Those deeper sources are intertwined with the impact of a prevailing, singular and narrow view of “success” that emphasizes money, power and position. These are cultural and social values; they permeate organizational management practices and career goals. But the motives, values and career orientation of both younger generations and older baby boomers are increasingly disconnected from that more exclusive, narrow pursuit of self-interest and material success.
A recent conference organized by Arianna Huffington and Mika Brzezinski, called “The Third Metric: Redefining Success Beyond Money & Power,” is encouraging, by addressing the damage of this mentality and orientation. Although this movement’s focus is on women, it wants to redefine success “beyond money and power to include things like well-being, wisdom, wonder and giving back.” That’s a good step. But the question is how to achieve that shift of values and behavior in the context daily life at work. That’s where leadership practices and the management culture play a key role.
The problem continues to be that the leadership of many organizations remains stuck in a 20th century mentality of top-down, “command and control,” position-based authority. There, you experience a lack of communication and openness; inadequate support for learning, collaboration or teamwork. Management behavior that includes abuse, hostility or arrogance exacerbates the above. The older mindset creates significant boredom from lack of mesh between people’s capacities and how they are employed. Some suffer under unsupportive, manipulative managers; or those who are outright abusive, arrogant or narcissistic.
A survey of 2,000 workers found that 47 percent said their managers made them feel threatened, rather than rewarded, and 24 percent thought their bosses were poor communicators, lacking empathy. Demoralization increases when work isn’t very engaging; or when opportunities for continued growth and expanding competencies are limited or blocked. There is too little flexibility, skill-based recognition and transparency that companies and workers need to sustain success.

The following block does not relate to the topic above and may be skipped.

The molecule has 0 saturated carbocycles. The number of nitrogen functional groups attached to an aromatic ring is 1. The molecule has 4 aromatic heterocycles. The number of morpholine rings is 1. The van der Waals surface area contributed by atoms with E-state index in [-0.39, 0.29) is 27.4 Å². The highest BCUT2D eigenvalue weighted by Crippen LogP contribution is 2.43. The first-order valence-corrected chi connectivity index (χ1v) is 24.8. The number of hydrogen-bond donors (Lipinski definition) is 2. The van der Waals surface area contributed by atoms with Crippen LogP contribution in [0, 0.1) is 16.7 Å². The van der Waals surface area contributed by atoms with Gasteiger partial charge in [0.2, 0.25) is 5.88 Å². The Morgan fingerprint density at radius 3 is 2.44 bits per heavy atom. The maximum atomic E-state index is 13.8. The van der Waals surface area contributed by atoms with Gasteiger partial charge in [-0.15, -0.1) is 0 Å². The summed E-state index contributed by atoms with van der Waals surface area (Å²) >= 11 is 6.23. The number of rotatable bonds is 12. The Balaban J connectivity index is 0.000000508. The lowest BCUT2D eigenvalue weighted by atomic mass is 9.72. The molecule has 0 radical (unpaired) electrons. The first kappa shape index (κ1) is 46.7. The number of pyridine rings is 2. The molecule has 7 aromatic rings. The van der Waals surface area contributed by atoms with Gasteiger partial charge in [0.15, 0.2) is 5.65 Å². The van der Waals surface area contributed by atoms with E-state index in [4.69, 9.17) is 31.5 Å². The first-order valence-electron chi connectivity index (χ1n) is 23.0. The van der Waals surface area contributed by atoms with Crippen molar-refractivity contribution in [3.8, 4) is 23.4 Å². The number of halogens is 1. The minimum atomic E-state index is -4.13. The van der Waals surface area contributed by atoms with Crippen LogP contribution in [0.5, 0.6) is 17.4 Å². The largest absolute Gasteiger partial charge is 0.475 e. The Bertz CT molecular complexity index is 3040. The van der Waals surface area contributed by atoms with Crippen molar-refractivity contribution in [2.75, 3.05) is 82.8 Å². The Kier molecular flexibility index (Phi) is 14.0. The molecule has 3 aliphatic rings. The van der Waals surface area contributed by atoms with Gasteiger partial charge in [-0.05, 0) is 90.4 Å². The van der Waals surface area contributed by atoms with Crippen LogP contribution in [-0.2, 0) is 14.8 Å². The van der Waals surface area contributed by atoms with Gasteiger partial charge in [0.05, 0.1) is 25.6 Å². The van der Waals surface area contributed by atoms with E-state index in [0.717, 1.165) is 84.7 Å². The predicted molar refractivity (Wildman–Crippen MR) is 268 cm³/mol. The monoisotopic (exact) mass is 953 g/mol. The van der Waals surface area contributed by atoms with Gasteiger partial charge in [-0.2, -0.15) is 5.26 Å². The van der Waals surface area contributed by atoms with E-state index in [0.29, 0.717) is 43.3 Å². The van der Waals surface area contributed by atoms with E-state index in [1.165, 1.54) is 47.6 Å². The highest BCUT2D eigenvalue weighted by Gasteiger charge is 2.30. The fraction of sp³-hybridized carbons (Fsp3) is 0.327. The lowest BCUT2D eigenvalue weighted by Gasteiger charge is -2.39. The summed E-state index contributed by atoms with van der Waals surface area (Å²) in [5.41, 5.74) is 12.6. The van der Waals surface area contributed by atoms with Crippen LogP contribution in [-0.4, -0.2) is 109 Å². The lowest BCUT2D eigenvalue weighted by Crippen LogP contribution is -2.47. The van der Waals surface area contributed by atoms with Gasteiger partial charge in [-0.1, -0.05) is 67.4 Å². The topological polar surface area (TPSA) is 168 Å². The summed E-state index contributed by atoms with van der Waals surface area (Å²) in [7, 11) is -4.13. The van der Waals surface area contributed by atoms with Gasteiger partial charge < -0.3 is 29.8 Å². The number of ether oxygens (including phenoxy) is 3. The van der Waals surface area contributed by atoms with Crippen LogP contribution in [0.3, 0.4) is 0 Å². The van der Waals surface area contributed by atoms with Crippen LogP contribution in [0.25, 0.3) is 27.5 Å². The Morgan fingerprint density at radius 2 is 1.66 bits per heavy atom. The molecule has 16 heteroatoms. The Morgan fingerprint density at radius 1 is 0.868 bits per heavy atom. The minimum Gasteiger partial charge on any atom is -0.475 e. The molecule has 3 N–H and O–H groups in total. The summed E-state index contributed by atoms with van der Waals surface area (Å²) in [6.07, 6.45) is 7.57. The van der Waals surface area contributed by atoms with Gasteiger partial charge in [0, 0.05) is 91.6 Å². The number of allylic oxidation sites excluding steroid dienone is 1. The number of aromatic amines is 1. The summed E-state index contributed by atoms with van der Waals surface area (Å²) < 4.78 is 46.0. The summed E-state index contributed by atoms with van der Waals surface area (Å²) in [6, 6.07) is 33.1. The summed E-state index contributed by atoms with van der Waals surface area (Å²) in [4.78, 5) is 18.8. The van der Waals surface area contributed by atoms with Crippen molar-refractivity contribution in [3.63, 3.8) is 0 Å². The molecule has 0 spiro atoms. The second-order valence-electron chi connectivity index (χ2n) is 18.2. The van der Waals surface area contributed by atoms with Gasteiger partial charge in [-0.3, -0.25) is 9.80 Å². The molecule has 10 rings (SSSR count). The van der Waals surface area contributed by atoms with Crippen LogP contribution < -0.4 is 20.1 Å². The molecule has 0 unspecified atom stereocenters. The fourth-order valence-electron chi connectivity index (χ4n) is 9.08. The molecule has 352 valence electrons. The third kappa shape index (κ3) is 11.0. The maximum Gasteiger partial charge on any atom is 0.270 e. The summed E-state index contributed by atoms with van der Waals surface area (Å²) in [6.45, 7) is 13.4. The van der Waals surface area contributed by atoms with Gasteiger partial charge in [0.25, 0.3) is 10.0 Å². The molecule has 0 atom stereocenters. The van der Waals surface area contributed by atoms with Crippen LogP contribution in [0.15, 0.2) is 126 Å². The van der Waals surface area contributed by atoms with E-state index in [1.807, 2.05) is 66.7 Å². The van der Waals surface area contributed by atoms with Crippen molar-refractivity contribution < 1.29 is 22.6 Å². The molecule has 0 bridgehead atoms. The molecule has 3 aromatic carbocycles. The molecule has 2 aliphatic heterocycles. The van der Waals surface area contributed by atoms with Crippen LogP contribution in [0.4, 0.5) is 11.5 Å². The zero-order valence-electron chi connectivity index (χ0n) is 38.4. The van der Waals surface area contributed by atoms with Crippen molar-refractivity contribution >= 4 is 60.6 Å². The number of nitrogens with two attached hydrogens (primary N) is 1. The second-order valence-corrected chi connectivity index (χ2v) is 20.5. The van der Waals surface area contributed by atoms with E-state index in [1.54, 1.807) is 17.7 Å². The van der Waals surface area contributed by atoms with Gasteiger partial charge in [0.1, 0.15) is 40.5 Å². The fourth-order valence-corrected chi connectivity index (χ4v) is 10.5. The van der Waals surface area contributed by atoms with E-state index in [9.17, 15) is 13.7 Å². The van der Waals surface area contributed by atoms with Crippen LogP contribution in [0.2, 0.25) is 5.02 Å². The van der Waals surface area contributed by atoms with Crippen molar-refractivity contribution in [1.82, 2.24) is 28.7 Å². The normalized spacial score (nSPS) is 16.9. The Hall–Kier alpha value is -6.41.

Expanding our definition of “success” — and linking it with a positive workplace — would include a management culture that actively promotes innovation, collaboration, and transparency. Proactive policies that embrace, rather than fear, a fluid technological and economic environment. And sustainable practices that serve the many stakeholders on whom business success depends.
This is where a second initiative is promising, in that it might address these issues of actual management practices with some clout. It’s an organization called The B Team, spearheaded by Sir Richard Branson, founder and chairman of Virgin Group, and Jochen Zeitz, chairman of Puma, along with a group of global business leaders. Its mission is “to create a future where the purpose of business is to be a driving force for social, environmental and economic benefit.”
Branson said: “We are working with government agencies, the social sector and business leaders to help get on top of some of the world’s seemingly intractable challenges. We are keen to listen, learn and share with others to build businesses that do what’s right for people and the planet.” Its declaration states, “We… believe that the world is at a critical crossroads. Global-business leaders need to come together to advance the wellbeing of people and the planet. In fact, we think business has to think this way in order to thrive.”
The question is whether this effort to transform business goals and practices will include transforming the internal culture of organizations. As the Gallup survey pointed out, “Managers are primarily responsible for their employees’ engagement levels.” And, that “Organizations should coach managers to take an active role in building engagement plans with their employees, hold managers accountable, track their progress, and ensure they continuously focus on emotionally engaging their employees.”
In companies in which people not only don’t suffer but thrive and grow, positive leadership behavior and norms are visible: Collaborative engagement; support for learning and innovation; transparency; and valuing people who have an impact on whatever they’re applying their capacities to — not just those who are out for more material reward or prestige.
This essay was originally published in The Huntington Post.